category_outlined / Cars & Motorcycles

Wheels November 2017

Wheels is Australia’s original motoring magazine. Launched in 1953, we’ve been trusted by generations of Australians to provide entertaining and forthright opinions on the good, the bad and the ugly of new and used cars. A world-class car mag with a formidable international reputation, Wheels covers the full gamut of cars – from sports cars to four-wheel-drives, economy to family cars – but it also covers the people, personalities and the power plays behind one of the world’s most dynamic industries.

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6 Issues


access_time4 min.
editor’s letter

Without questioning why, I became a “tribal bonehead”. And I wasn’t the only one IT’S THE DUST I REMEMBER MOST. STANDING ATOP MOUNT PANORAMA, MY TINY HAND CLINGING TO MY DAD’S AS WE WAIT IN THE LINE OF THE MERCH TENT, BATHURST’S SCORCHED EARTH IS KICKED INTO THE STILL AIR BY A FLOOD OF FOOT TRAFFIC THAT JOSTLES US AS IT PASSES, most carrying armfuls of glistening Tooheys tinnies as they hustle back to their track-side vantage points, jealously guarded by their mates. Beyond them, early 1990s touring cars burst across the top of the Mountain, the violence and energy of their flame-spitting V8s leaving an indelible mark on one particular youth. I was so young my memory is hazy, like peering through a window that’s cracked and discoloured with age,…

access_time4 min.
holden’s corvette

A HOLDEN-POWERED Corvette, under development by General Motors in Detroit almost 60 years ago, has finally surfaced from the archives to reveal what might have been: an Australian-engined roadster for the world. Until now, the shock project – code-named XP-85 – has remained top secret, only coming to light when Wheels dipped into the GM archives on a recent visit to Detroit. Detail is scant, but the few internal documents and photographs lay bare a two-seat sports car, positioned below the production, V8-only Corvette, most probably aimed at the popular British Austin-Healey 6, Triumph TR3 and, from the photographs, VW’s Karmann Ghia. The XP-85 (the ‘XP’ stood for Experimental Project) was just one of a number of sports cars being developed by GM during the 1957-58 period. Project XP-87 eventually became the 1963…

access_time5 min.
leaner porker

Sprung Top-line Turbo gets a fast-reacting, three-chamber air suspension system similar to that in the equivalent new Panamera, plus active anti-roll bars and electric rear-wheel steering. All this is likely to be optional in several less costly Cayenne models. Thrum Base Cayenne’s 250kW single-turbo 3.0-litre V6 and the S’s 324kW twin-turbo 2.9-litre V6 deliver less power than they do in Audi’s new S5 and RS5. New Cayenne Turbo’s 404kW twin-turbo 4.0-litre V8 is the same engine as found in the new Panamera Turbo. Stagger To improve handling, all new Cayenne models feature wider tyres at the rear than the front (unlike the Audi Q7, which runs same-size in all four corners.) The minimum wheel diameter on the Porsche also has been increased to 19 inches. THOUGH based on the same platform and built in the same…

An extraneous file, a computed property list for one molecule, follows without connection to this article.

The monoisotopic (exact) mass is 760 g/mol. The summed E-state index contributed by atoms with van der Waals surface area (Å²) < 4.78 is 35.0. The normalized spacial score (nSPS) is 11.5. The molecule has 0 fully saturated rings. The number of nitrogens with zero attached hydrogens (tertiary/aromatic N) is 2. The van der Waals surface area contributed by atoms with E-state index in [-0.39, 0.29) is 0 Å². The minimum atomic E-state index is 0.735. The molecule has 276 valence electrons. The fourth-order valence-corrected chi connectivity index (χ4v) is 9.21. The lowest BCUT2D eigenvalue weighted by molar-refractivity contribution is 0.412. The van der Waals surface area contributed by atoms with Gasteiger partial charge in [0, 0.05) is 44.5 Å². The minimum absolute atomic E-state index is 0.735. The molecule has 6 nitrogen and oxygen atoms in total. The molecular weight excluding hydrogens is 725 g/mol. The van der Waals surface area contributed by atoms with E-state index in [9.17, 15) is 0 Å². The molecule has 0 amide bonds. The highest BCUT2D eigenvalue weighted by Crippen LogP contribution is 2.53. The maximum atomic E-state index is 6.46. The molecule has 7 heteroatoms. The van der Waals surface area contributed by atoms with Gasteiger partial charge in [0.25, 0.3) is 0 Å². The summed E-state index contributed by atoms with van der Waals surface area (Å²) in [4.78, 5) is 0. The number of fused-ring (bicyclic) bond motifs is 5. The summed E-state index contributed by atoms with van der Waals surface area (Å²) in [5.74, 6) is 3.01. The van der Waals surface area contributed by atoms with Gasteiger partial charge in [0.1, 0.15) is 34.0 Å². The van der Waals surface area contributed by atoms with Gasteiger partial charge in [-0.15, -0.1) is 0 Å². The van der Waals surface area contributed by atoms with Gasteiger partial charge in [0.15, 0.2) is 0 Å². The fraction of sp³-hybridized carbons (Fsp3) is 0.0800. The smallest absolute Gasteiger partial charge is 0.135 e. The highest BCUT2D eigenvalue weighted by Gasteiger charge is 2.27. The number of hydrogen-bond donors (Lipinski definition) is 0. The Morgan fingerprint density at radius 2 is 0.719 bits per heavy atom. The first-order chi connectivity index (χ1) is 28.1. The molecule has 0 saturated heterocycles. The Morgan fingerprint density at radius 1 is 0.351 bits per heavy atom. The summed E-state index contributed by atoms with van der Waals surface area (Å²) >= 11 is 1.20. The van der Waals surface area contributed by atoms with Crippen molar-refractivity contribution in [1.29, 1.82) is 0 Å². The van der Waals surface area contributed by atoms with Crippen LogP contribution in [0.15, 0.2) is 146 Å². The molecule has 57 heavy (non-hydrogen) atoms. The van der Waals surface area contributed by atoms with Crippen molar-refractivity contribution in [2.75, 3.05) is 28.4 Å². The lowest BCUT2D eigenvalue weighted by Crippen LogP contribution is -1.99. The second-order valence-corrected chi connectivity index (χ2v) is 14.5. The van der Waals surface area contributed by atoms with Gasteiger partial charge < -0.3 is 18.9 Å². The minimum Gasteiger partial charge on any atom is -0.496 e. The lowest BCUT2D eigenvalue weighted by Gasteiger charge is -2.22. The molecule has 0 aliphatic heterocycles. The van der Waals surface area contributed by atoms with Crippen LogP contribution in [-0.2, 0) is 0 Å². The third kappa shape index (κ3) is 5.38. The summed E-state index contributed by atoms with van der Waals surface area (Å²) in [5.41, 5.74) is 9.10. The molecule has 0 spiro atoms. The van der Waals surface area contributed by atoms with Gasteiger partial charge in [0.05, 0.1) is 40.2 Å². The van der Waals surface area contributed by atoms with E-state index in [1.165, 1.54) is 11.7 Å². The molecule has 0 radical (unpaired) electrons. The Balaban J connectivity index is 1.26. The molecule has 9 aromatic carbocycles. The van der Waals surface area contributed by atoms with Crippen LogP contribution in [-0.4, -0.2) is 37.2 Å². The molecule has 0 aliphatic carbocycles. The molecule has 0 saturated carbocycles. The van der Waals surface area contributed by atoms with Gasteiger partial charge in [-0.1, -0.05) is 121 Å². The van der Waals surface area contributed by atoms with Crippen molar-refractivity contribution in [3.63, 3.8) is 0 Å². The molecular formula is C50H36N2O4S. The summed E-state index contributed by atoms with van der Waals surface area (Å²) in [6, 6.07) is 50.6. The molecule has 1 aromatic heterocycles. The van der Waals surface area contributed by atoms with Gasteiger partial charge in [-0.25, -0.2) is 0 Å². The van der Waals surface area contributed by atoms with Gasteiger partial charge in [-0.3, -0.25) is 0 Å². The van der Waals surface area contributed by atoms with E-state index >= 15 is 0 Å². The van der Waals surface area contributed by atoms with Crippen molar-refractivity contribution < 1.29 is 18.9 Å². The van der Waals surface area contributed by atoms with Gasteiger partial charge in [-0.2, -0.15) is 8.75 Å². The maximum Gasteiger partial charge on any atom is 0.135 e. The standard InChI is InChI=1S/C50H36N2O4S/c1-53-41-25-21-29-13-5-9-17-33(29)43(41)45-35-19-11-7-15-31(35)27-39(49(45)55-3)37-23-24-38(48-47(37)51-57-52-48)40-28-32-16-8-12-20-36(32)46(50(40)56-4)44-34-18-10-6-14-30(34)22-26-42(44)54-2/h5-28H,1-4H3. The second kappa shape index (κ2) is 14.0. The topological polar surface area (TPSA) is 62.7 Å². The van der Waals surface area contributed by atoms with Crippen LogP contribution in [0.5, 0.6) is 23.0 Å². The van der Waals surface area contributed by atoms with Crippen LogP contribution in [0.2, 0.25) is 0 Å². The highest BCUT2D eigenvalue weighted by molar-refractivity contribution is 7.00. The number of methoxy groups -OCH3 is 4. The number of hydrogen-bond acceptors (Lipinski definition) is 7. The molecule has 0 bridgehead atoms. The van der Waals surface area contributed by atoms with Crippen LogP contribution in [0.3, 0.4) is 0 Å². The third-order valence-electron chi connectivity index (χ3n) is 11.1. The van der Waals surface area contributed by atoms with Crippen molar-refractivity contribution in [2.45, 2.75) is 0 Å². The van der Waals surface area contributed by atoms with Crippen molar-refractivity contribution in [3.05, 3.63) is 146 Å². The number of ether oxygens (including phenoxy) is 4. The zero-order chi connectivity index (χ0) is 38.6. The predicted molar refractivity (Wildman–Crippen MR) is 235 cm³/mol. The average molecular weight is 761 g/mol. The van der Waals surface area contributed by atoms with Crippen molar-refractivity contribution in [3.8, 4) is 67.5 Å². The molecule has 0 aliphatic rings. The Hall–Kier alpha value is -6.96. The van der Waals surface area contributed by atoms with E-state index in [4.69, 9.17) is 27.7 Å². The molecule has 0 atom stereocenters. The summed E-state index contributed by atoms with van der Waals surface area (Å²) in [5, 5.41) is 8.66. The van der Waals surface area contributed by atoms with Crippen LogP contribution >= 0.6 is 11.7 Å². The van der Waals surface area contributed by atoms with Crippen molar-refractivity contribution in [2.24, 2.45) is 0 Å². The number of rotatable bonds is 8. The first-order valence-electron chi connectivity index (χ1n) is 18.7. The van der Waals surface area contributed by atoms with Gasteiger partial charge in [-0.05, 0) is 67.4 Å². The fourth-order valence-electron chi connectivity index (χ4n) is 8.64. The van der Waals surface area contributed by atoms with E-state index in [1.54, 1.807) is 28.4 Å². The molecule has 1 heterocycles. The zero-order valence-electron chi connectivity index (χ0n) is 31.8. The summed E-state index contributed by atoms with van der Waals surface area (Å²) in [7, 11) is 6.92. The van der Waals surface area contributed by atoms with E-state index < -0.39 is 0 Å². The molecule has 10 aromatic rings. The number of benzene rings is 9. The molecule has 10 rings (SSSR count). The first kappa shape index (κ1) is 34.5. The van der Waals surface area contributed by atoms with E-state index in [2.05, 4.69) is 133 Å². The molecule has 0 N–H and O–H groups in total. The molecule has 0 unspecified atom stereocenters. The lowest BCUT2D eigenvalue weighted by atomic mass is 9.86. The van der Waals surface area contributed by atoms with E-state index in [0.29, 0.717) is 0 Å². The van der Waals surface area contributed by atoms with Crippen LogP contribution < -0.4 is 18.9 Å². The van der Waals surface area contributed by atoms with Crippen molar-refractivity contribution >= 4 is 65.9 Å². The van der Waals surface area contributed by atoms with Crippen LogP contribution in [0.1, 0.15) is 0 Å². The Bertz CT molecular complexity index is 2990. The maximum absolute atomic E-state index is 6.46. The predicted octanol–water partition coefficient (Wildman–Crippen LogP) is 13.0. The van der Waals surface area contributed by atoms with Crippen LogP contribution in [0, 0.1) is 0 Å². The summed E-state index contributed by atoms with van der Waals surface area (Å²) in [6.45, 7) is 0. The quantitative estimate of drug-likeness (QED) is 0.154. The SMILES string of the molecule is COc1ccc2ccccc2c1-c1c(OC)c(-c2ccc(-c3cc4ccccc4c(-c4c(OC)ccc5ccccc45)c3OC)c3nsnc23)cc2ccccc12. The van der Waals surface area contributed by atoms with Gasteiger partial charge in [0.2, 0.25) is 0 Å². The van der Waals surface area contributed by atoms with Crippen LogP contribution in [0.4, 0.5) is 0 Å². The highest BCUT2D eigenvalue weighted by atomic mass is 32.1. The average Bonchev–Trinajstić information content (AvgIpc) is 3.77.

access_time3 min.
spark of genius

“ [Kia Stinger] can handle more grunt and all those things. I don’t think they’ll have any problem winding the wick up.” Graeme Gambold, chassis developer SQUASHING an air/fuel mixture until it spontaneously combusts has, until now, been the preserve of diesel engines. In 2008, Mazda started a project to develop a petrol engine with Homogenous Charge Compression Ignition (HCCI) but, like Daimler before it, was defeated by the technical challenges. Mitsuo Hitomi, Mazda’s Managing Executive Officer in charge of the Technical Research Centre, explains. “Initially we started with pure HCCI combustion but we realised it’s impossible to control. If the intake air temperature is too high the combustion rate is too high and the engine is very noisy. If it’s too low, the combustion process is unstable. You have to control…

access_time4 min.
jaguar’s future and fantasy

IF YOU’RE going to show a car that doesn’t exist and won’t exist, it makes no sense to actually build a physical model of the thing. That was Jaguar’s logic when previewing its glimpse into the shape of motoring in 2040. The Jaguar Future-Type virtual representation is, as Ian Callum, Jaguar’s director of design explains, “part of our vision for how a luxury car brand could continue to be desirable in a more digital and autonomous age.” While we’ve been inundated with autonomous, electric concepts of late, many of which focus on a lounge-like experience, the Future-Type is one of the few that includes a steering wheel. The Sayer wheel, named after Malcolm Sayer, designer of the E-Type, is the way in which Jaguar proposes you’d connect to online services. Jaguar…

access_time6 min.
dopey crackdown

“Magistrates are literally guessing; some people get three, six or 12 month suspensions” DAVID SHOEBRIDGE, NSW GREENS MP YOU PROBABLY know that hundreds of thousands of Mobile Drug Tests (MDTs) are now being carried out in Australia every year. But what might surprise you is that you can fail those tests, and lose your licence, even if you had ingested the drugs several days ago and your driving was not impaired at the time of the test. As NSW Greens MP David Shoebridge explains, “it’s like you went to a barbecue on the weekend, had a few beers, and three days later they bust you for drink driving because there are traces of alcohol in your system.” Shoebridge is perhaps the loudest voice calling on police and authorities to “stop this madness” and…